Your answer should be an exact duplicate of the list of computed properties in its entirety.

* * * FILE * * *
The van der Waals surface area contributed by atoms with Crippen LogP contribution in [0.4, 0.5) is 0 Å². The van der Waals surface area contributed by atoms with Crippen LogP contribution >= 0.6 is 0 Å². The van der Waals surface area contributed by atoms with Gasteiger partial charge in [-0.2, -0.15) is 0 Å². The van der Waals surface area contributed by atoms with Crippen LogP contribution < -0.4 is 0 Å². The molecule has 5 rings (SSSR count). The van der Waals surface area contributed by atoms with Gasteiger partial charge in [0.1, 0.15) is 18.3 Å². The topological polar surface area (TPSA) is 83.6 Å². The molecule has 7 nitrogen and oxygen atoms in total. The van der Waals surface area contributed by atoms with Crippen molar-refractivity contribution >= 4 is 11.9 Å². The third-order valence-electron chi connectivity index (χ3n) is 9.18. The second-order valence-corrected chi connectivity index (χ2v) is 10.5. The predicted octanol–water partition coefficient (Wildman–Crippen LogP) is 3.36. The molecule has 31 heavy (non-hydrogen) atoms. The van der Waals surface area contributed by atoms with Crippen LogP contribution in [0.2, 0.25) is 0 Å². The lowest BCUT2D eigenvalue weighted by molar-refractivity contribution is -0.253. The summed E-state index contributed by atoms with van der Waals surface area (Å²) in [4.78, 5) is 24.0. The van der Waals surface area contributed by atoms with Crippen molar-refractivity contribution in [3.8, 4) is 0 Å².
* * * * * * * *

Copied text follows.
The van der Waals surface area contributed by atoms with Crippen LogP contribution in [0.4, 0.5) is 0 Å². The van der Waals surface area contributed by atoms with Crippen LogP contribution >= 0.6 is 0 Å². The van der Waals surface area contributed by atoms with Gasteiger partial charge in [-0.2, -0.15) is 0 Å². The van der Waals surface area contributed by atoms with Crippen LogP contribution < -0.4 is 0 Å². The molecule has 5 rings (SSSR count). The van der Waals surface area contributed by atoms with Gasteiger partial charge in [0.1, 0.15) is 18.3 Å². The topological polar surface area (TPSA) is 83.6 Å². The molecule has 7 nitrogen and oxygen atoms in total. The van der Waals surface area contributed by atoms with Crippen molar-refractivity contribution >= 4 is 11.9 Å². The third-order valence-electron chi connectivity index (χ3n) is 9.18. The second-order valence-corrected chi connectivity index (χ2v) is 10.5. The predicted octanol–water partition coefficient (Wildman–Crippen LogP) is 3.36. The molecule has 31 heavy (non-hydrogen) atoms. The van der Waals surface area contributed by atoms with Crippen LogP contribution in [0.2, 0.25) is 0 Å². The lowest BCUT2D eigenvalue weighted by molar-refractivity contribution is -0.253. The summed E-state index contributed by atoms with van der Waals surface area (Å²) in [4.78, 5) is 24.0. The van der Waals surface area contributed by atoms with Crippen molar-refractivity contribution in [3.8, 4) is 0 Å².